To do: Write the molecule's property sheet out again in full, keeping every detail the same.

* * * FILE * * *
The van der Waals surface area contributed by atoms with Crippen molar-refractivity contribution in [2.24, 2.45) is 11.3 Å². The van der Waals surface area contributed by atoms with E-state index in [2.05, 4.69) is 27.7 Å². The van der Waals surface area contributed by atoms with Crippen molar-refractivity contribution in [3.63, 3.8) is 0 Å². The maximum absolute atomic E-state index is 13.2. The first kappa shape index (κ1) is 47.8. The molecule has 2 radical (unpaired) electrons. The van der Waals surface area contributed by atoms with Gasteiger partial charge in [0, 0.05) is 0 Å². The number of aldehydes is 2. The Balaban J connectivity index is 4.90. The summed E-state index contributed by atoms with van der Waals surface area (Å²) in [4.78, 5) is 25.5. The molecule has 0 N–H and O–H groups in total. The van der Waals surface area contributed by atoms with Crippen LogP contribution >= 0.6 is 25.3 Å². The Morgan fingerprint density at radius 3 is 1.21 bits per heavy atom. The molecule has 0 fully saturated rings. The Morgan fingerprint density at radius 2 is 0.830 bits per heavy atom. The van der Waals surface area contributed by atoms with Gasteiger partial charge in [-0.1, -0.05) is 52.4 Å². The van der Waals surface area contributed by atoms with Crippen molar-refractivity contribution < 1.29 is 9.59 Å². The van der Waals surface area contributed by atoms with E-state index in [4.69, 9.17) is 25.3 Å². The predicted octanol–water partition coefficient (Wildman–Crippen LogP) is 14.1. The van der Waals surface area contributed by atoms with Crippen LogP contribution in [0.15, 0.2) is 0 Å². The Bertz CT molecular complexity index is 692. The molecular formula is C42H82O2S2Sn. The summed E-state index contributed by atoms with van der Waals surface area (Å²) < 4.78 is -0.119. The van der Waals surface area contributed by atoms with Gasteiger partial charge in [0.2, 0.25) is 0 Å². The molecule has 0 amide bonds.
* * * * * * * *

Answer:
The van der Waals surface area contributed by atoms with Crippen molar-refractivity contribution in [2.24, 2.45) is 11.3 Å². The van der Waals surface area contributed by atoms with E-state index in [2.05, 4.69) is 27.7 Å². The van der Waals surface area contributed by atoms with Crippen molar-refractivity contribution in [3.63, 3.8) is 0 Å². The maximum absolute atomic E-state index is 13.2. The first kappa shape index (κ1) is 47.8. The molecule has 2 radical (unpaired) electrons. The van der Waals surface area contributed by atoms with Gasteiger partial charge in [0, 0.05) is 0 Å². The number of aldehydes is 2. The Balaban J connectivity index is 4.90. The summed E-state index contributed by atoms with van der Waals surface area (Å²) in [4.78, 5) is 25.5. The molecule has 0 N–H and O–H groups in total. The van der Waals surface area contributed by atoms with Crippen LogP contribution >= 0.6 is 25.3 Å². The Morgan fingerprint density at radius 3 is 1.21 bits per heavy atom. The molecule has 0 fully saturated rings. The Morgan fingerprint density at radius 2 is 0.830 bits per heavy atom. The van der Waals surface area contributed by atoms with Gasteiger partial charge in [-0.1, -0.05) is 52.4 Å². The van der Waals surface area contributed by atoms with Crippen molar-refractivity contribution < 1.29 is 9.59 Å². The van der Waals surface area contributed by atoms with E-state index in [4.69, 9.17) is 25.3 Å². The predicted octanol–water partition coefficient (Wildman–Crippen LogP) is 14.1. The van der Waals surface area contributed by atoms with Crippen LogP contribution in [0.15, 0.2) is 0 Å². The Bertz CT molecular complexity index is 692. The molecular formula is C42H82O2S2Sn. The summed E-state index contributed by atoms with van der Waals surface area (Å²) < 4.78 is -0.119. The van der Waals surface area contributed by atoms with Gasteiger partial charge in [0.2, 0.25) is 0 Å². The molecule has 0 amide bonds.